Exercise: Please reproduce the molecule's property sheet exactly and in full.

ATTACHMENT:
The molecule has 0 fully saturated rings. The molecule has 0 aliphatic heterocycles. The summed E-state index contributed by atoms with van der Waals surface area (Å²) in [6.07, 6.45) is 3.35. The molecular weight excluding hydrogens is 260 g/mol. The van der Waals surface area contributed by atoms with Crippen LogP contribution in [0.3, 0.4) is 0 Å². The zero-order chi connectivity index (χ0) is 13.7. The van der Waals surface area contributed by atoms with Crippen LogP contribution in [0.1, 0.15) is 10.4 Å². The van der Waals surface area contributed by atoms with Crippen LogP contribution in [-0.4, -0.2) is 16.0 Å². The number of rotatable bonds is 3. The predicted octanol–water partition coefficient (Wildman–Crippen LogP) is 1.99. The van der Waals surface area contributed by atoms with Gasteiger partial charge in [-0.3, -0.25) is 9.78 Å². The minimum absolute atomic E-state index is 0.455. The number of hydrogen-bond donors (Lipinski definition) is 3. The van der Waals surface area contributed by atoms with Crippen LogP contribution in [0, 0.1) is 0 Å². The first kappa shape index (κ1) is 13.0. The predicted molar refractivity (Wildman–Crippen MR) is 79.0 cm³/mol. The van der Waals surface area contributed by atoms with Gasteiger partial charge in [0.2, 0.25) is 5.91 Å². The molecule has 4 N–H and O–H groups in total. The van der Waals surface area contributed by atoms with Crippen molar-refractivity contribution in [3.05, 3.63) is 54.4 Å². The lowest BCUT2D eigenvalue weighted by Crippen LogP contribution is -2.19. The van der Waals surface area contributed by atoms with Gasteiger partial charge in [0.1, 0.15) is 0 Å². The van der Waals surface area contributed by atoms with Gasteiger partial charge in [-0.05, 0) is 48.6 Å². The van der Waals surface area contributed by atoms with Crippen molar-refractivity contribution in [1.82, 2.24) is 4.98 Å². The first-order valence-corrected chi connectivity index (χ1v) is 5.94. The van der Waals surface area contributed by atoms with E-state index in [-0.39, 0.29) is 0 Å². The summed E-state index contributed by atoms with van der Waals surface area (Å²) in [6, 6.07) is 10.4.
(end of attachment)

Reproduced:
The molecule has 0 fully saturated rings. The molecule has 0 aliphatic heterocycles. The summed E-state index contributed by atoms with van der Waals surface area (Å²) in [6.07, 6.45) is 3.35. The molecular weight excluding hydrogens is 260 g/mol. The van der Waals surface area contributed by atoms with Crippen LogP contribution in [0.3, 0.4) is 0 Å². The zero-order chi connectivity index (χ0) is 13.7. The van der Waals surface area contributed by atoms with Crippen LogP contribution in [0.1, 0.15) is 10.4 Å². The van der Waals surface area contributed by atoms with Crippen LogP contribution in [-0.4, -0.2) is 16.0 Å². The number of rotatable bonds is 3. The predicted octanol–water partition coefficient (Wildman–Crippen LogP) is 1.99. The van der Waals surface area contributed by atoms with Gasteiger partial charge in [-0.3, -0.25) is 9.78 Å². The minimum absolute atomic E-state index is 0.455. The number of hydrogen-bond donors (Lipinski definition) is 3. The van der Waals surface area contributed by atoms with Crippen LogP contribution in [0, 0.1) is 0 Å². The first kappa shape index (κ1) is 13.0. The predicted molar refractivity (Wildman–Crippen MR) is 79.0 cm³/mol. The van der Waals surface area contributed by atoms with Gasteiger partial charge in [0.2, 0.25) is 5.91 Å². The molecule has 4 N–H and O–H groups in total. The van der Waals surface area contributed by atoms with Crippen molar-refractivity contribution in [3.05, 3.63) is 54.4 Å². The lowest BCUT2D eigenvalue weighted by Crippen LogP contribution is -2.19. The van der Waals surface area contributed by atoms with Gasteiger partial charge in [0.1, 0.15) is 0 Å². The van der Waals surface area contributed by atoms with Gasteiger partial charge in [-0.05, 0) is 48.6 Å². The van der Waals surface area contributed by atoms with Crippen molar-refractivity contribution in [1.82, 2.24) is 4.98 Å². The first-order valence-corrected chi connectivity index (χ1v) is 5.94. The van der Waals surface area contributed by atoms with E-state index in [-0.39, 0.29) is 0 Å². The summed E-state index contributed by atoms with van der Waals surface area (Å²) in [6, 6.07) is 10.4.